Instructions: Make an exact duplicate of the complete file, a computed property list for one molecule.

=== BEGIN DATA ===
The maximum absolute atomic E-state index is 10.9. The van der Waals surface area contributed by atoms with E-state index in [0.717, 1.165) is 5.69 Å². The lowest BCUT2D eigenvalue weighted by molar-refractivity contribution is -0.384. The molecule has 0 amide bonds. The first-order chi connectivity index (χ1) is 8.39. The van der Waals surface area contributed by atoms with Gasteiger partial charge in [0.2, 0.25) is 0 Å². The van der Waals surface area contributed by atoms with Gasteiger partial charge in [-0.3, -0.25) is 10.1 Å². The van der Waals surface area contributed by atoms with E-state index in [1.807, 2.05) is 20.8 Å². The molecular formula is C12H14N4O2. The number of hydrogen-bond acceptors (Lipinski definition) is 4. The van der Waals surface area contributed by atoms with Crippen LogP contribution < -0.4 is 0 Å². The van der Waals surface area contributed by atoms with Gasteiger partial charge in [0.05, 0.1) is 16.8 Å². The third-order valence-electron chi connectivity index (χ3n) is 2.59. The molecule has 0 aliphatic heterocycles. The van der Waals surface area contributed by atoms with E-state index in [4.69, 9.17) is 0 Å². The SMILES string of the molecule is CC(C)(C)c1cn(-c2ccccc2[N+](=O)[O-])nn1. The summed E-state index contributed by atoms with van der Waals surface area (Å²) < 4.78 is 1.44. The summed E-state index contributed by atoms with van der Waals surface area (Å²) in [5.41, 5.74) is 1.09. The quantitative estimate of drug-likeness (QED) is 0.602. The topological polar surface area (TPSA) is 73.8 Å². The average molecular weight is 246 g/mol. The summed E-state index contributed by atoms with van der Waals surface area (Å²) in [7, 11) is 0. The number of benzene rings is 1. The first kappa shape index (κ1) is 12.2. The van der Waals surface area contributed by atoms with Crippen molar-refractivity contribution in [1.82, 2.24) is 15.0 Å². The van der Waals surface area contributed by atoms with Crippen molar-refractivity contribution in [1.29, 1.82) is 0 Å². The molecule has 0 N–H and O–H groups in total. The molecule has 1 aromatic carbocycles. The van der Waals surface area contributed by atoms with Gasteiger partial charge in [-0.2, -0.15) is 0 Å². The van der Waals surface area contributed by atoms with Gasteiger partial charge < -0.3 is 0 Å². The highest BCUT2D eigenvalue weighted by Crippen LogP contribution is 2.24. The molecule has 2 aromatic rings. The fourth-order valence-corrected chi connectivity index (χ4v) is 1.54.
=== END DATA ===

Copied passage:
The maximum absolute atomic E-state index is 10.9. The van der Waals surface area contributed by atoms with E-state index in [0.717, 1.165) is 5.69 Å². The lowest BCUT2D eigenvalue weighted by molar-refractivity contribution is -0.384. The molecule has 0 amide bonds. The first-order chi connectivity index (χ1) is 8.39. The van der Waals surface area contributed by atoms with Gasteiger partial charge in [0.2, 0.25) is 0 Å². The van der Waals surface area contributed by atoms with Gasteiger partial charge in [-0.3, -0.25) is 10.1 Å². The van der Waals surface area contributed by atoms with E-state index in [1.807, 2.05) is 20.8 Å². The molecular formula is C12H14N4O2. The number of hydrogen-bond acceptors (Lipinski definition) is 4. The van der Waals surface area contributed by atoms with Crippen LogP contribution < -0.4 is 0 Å². The van der Waals surface area contributed by atoms with Gasteiger partial charge in [0.05, 0.1) is 16.8 Å². The third-order valence-electron chi connectivity index (χ3n) is 2.59. The molecule has 0 aliphatic heterocycles. The van der Waals surface area contributed by atoms with E-state index in [4.69, 9.17) is 0 Å². The SMILES string of the molecule is CC(C)(C)c1cn(-c2ccccc2[N+](=O)[O-])nn1. The summed E-state index contributed by atoms with van der Waals surface area (Å²) < 4.78 is 1.44. The summed E-state index contributed by atoms with van der Waals surface area (Å²) in [5.41, 5.74) is 1.09. The quantitative estimate of drug-likeness (QED) is 0.602. The topological polar surface area (TPSA) is 73.8 Å². The average molecular weight is 246 g/mol. The summed E-state index contributed by atoms with van der Waals surface area (Å²) in [7, 11) is 0. The number of benzene rings is 1. The first kappa shape index (κ1) is 12.2. The van der Waals surface area contributed by atoms with Crippen molar-refractivity contribution in [1.82, 2.24) is 15.0 Å². The van der Waals surface area contributed by atoms with Crippen molar-refractivity contribution in [1.29, 1.82) is 0 Å². The molecule has 0 N–H and O–H groups in total. The molecule has 1 aromatic carbocycles. The van der Waals surface area contributed by atoms with Gasteiger partial charge in [-0.2, -0.15) is 0 Å². The van der Waals surface area contributed by atoms with Gasteiger partial charge < -0.3 is 0 Å². The highest BCUT2D eigenvalue weighted by Crippen LogP contribution is 2.24. The molecule has 2 aromatic rings. The fourth-order valence-corrected chi connectivity index (χ4v) is 1.54.